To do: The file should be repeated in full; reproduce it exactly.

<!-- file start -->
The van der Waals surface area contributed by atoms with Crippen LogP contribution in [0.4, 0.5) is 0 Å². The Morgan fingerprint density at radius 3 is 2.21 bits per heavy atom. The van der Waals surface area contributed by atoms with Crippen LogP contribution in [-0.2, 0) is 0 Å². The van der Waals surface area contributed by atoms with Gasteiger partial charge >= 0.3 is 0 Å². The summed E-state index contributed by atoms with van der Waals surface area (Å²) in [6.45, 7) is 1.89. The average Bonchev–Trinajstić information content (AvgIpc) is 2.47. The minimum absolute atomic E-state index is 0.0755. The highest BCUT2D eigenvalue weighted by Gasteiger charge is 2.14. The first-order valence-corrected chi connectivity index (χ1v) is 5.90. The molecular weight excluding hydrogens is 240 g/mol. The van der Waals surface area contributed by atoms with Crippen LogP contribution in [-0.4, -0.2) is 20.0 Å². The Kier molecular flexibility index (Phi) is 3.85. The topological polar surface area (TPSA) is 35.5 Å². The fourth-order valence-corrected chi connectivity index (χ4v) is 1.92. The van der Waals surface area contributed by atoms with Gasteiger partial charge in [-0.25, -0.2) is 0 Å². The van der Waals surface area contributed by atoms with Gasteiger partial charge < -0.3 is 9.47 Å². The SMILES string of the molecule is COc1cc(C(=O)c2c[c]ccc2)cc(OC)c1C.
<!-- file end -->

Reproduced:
The van der Waals surface area contributed by atoms with Crippen LogP contribution in [0.4, 0.5) is 0 Å². The Morgan fingerprint density at radius 3 is 2.21 bits per heavy atom. The van der Waals surface area contributed by atoms with Crippen LogP contribution in [-0.2, 0) is 0 Å². The van der Waals surface area contributed by atoms with Gasteiger partial charge >= 0.3 is 0 Å². The summed E-state index contributed by atoms with van der Waals surface area (Å²) in [6.45, 7) is 1.89. The average Bonchev–Trinajstić information content (AvgIpc) is 2.47. The minimum absolute atomic E-state index is 0.0755. The highest BCUT2D eigenvalue weighted by Gasteiger charge is 2.14. The first-order valence-corrected chi connectivity index (χ1v) is 5.90. The molecular weight excluding hydrogens is 240 g/mol. The van der Waals surface area contributed by atoms with Crippen LogP contribution in [-0.4, -0.2) is 20.0 Å². The Kier molecular flexibility index (Phi) is 3.85. The topological polar surface area (TPSA) is 35.5 Å². The fourth-order valence-corrected chi connectivity index (χ4v) is 1.92. The van der Waals surface area contributed by atoms with Gasteiger partial charge in [-0.25, -0.2) is 0 Å². The van der Waals surface area contributed by atoms with Gasteiger partial charge < -0.3 is 9.47 Å². The SMILES string of the molecule is COc1cc(C(=O)c2c[c]ccc2)cc(OC)c1C.